Dr. Keri Jacobs, Co-PD of CenUSA bioenergy Marketing and Economics objective presents this webinar. This presentation considers the current economics of switchgrass production in the Central United States and the fundamental challenges and opportunities that exist. Insight from producers surveys on the market conditions for perennial grasses and implications for market development will be discussed. Program options for dovetailing perennial grass production with existing conservation programs will also be presented.

Video Type: 
Webinar
Author / Producer: 
Keri Jacobs, Co-PD of CenUSA bioenergy
Acknowledgments: 

Dr. Keri Jacobs, Iowa State University, is Co-PD of CenUSA bioenergy Marketing and Economics

The CenUSA Bioenergy project is supported by Agriculture and Food Research Initiative Competitive Grant no. 2011-68005-30411 from the USDA National Institute of Food and Agriculture.

Series: 

Plant Pathogen Risk Analysis for Bioenergy Switchgrass Grown in the Central USA

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Tuesday, July 29, 2014

This video discusses plant pathogen risks that could impact switchgrass production for bioenergy in the Central USA. Plant pathologists such as Dr. Gary Yuen are studying various pathogens capable of infecting switchgrass, new switchgrass varieties, and their response to pathogen infection. This research will help plant pathologists like Dr. Yuen make recommendations for preventing and managing disease in switchgrass grown for bioenergy.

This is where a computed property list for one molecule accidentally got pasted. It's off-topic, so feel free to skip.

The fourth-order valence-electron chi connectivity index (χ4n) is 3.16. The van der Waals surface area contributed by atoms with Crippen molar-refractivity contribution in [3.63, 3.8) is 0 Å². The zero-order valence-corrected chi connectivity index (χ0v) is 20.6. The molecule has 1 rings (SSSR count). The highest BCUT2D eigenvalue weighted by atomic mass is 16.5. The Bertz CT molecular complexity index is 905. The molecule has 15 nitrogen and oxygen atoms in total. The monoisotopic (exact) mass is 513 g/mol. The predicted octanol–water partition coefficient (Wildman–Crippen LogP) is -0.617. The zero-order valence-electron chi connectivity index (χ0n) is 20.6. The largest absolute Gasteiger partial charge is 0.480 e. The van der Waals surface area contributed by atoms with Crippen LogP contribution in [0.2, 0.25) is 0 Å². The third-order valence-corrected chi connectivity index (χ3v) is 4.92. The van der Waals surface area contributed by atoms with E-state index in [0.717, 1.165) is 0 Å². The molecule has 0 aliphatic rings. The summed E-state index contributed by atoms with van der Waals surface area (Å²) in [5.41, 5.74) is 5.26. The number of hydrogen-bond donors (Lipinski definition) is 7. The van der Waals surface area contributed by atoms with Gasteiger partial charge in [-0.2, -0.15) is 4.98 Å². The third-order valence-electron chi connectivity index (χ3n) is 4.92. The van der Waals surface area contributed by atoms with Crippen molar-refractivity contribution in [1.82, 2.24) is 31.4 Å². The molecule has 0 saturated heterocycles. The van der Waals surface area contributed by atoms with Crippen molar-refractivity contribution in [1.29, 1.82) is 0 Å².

Videography, and editing done by Kelsey Lee.

CenUSA Bioenergy is supported by Agriculture and Food Research Initiative Competitive Grant no. 2011-68005-30411 from the USDA National Institute of Food and Agriculture.

Video Type: 
Instructional Video
Author / Producer: 
Gary Yuen, University of Nebraska
Acknowledgments: 

Videography, and editing done by Kelsey Lee.

Gary Yuen, University of Nebraska

CenUSA Bioenergy

Series: 

Switchgrass headed out

Switchgrass headed out. Iowa, September 19, 2011
Photographer: 
Sue Hawkins, UVM Extension
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Harvesting Switchgrass in Tennessee

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Friday, December 6, 2013

Tennessee State University Assistant Professor Dr. Jason de Koff and Extension Associate Mr. Chris Robbins talk about harvesting switchgrass for bioenergy. The video shows the equipment used and tips for having a successful switchgrass harvest.

Video Type: 
Instructional Video
Author / Producer: 
Jason de Koff, Chris Robbins, Tennesee State Univ
Acknowledgments: 

For more information, follow us on Twitter (@TSUBioenergy), visit our website (http://www.tnstate.edu/faculty/jdekoff/) or email us at jdekoff@tnstate.edu.